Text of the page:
Forensic Experts

Every forensic expert who examined the stamps and every piece of scientific equipment used has, without exception, unanimously and unequivocally confirmed that the three stamps have not been faked.

The cover has the full support of world-recognised scientists. Readers are invited to look at the scientific images and read their testimonials.

 

 

In  view of the fact that the three stamps on the Victor Hugo cover originate from a re-engraved Plate 73, the required opinion is the following:

Have the five visible right-hand 7s on the three stamps been faked from existing 3s or are they genuinely printed numbers?

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The right hand panel from a plate 73 stamp and the right hand panel from stamp SK on the Hugo cover

 

Make no mistake the faking task required is of undoubted mammoth proportions and it is impossible to imagine how it could ever be done successfully and without it being detected.

Clearly what is under investigation in this case is tampering to paper and the addition of a pigment in order to fake a number 7. This is no different to altering a number on a document, cheque or deed. The fact that we are investigating three stamps is completely irrelevant. The faking principle remains the same.

And in this respect philatelic expertise in the line engraved stamps of Great Britain and the printing and plating methods of Perkins Bacon is also of complete irrelevance.

Forensic scientists who specialise in the field of document authentication are undoubtedly the qualified experts to go to for a founded and substantiated opinion. Their opinion is based on professional experience and both the correct use and correct interpretation of scientific equipment and findings.

Many will agree that the books can always be rewritten when new evidence is to hand and this is indeed the case with the stamps on the Hugo cover. See “The Documented Repair Date of 1868” link on this site which provides evidence that grounds do exists for new thinking.

Christopher Harman RDP Hon FRPSL on behalf of the Expert Committee in his lengthy Plate 77 article in July-August issue of The London Philatelist went through the totally pointless act of citing pages and pages of detailed documented data on the printing and plating methods of Perkins Bacon from 150 years ago, data which in any event can always be corrected or rewritten when new evidence comes to hand as is demonstrated on this site. Such detailed text in this case does not and can not in any way demonstrate that physical alterations have taken place. Its only purpose is to confuse the issue.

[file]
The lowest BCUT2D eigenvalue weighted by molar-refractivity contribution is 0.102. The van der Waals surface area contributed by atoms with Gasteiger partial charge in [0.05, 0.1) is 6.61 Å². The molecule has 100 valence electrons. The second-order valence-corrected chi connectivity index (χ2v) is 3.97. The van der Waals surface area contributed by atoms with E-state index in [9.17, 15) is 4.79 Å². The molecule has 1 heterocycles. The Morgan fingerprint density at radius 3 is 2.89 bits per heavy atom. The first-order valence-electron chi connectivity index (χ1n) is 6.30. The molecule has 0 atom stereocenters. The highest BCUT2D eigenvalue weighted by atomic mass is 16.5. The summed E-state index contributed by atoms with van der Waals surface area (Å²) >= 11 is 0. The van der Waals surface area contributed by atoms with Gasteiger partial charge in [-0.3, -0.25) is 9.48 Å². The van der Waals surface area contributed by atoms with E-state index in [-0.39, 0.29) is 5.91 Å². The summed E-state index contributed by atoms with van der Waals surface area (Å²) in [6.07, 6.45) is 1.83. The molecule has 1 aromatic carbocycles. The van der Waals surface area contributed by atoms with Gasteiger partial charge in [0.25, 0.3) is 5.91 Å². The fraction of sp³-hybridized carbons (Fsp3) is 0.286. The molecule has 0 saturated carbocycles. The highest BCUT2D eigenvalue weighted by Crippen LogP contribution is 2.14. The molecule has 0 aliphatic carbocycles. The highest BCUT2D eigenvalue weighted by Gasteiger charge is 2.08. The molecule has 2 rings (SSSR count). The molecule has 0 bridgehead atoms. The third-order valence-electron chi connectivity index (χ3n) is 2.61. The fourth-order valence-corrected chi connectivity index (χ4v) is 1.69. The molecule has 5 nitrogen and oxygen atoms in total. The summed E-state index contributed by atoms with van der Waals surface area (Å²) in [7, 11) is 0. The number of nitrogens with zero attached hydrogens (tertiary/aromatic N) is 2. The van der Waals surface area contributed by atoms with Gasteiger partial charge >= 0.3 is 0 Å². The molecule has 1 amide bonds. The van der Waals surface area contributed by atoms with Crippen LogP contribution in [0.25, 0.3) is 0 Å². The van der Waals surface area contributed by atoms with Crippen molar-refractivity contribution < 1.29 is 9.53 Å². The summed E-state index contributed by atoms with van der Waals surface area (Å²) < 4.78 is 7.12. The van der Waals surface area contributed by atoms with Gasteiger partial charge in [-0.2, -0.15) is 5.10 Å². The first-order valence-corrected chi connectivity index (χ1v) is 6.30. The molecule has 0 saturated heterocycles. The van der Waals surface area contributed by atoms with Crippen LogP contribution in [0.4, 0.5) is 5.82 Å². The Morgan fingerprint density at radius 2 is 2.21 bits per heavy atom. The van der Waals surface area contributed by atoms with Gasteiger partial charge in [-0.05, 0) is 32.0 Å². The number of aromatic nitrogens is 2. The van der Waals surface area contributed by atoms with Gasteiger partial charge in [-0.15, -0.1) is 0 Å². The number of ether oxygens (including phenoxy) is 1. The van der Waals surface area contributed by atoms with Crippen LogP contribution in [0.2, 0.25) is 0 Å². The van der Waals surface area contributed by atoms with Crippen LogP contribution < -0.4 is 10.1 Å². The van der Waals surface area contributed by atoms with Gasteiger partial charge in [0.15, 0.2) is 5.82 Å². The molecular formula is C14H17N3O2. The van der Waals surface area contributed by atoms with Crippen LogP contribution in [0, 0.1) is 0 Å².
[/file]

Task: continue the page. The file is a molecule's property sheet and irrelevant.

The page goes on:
It is a fact that other than unfounded conjecture and, much more dangerously, the complete misinterpretation of the scientific data by philatelists and philatelic experts who either do not have access to the complete scientific facts or simply do not understand them, no one to date has been able to provide any founded and substantiated evidence for tampering/fraudulent alterations. Furthermore no one has been able to prove any method of faking to have been carried out.

All possible methods of faking have already been ruled out and dismissed scientifically.

The discovery of the Victor Hugo cover has certainly opened new grounds for research on the 1958-79 issue.

 

The stamps on the Victor Hugo cover have been examined by a large number of forensic experts and at the following scientific organisations all of whom have found no evidence whatsoever of any faking:

1-  Professor Allan Jamieson: Director of the Forensic Institute, Glasgow

2- Robert Radley MSc, C Chem, FRSC, FCSFS, FSSoc Dip, FAE, RFP., The Radley Forensic Document Laboratory

3- Professor Gene S. Hall, Ph.D., Analytical Chemist: ICPMS, FT-IR, Raman, and XRF Laboratory Department of Chemistry and Chemical Biology, Rutgers University

4- Tom Ray: Microscopy Laboratory Manager, The Reading Scientific Services Laboratories (RSSL)

5- Dr. Hans Hagemann: University of Geneva

6- The Microscopy and Analysis Suite; University of Bath

7- Department of Chemistry, University College London

 

The following scientific equipment was used:

1- Foster Freeman VSC6000 comparator

2- Conventional UV and IR light examinations

3- Scanning electron microscopy (SEM) in both topographic and back-scattered modes

4- Raman spectroscopy

5- X-ray fluoroscopy (EDXRF)

6- Profilometry and surface topography

7- Confocal microscopy

8- Light microscopy

9- FT-IR (Fourier transform infrared spectroscopy)

 

For further information, please refer to the images and the testimonials pages on this site.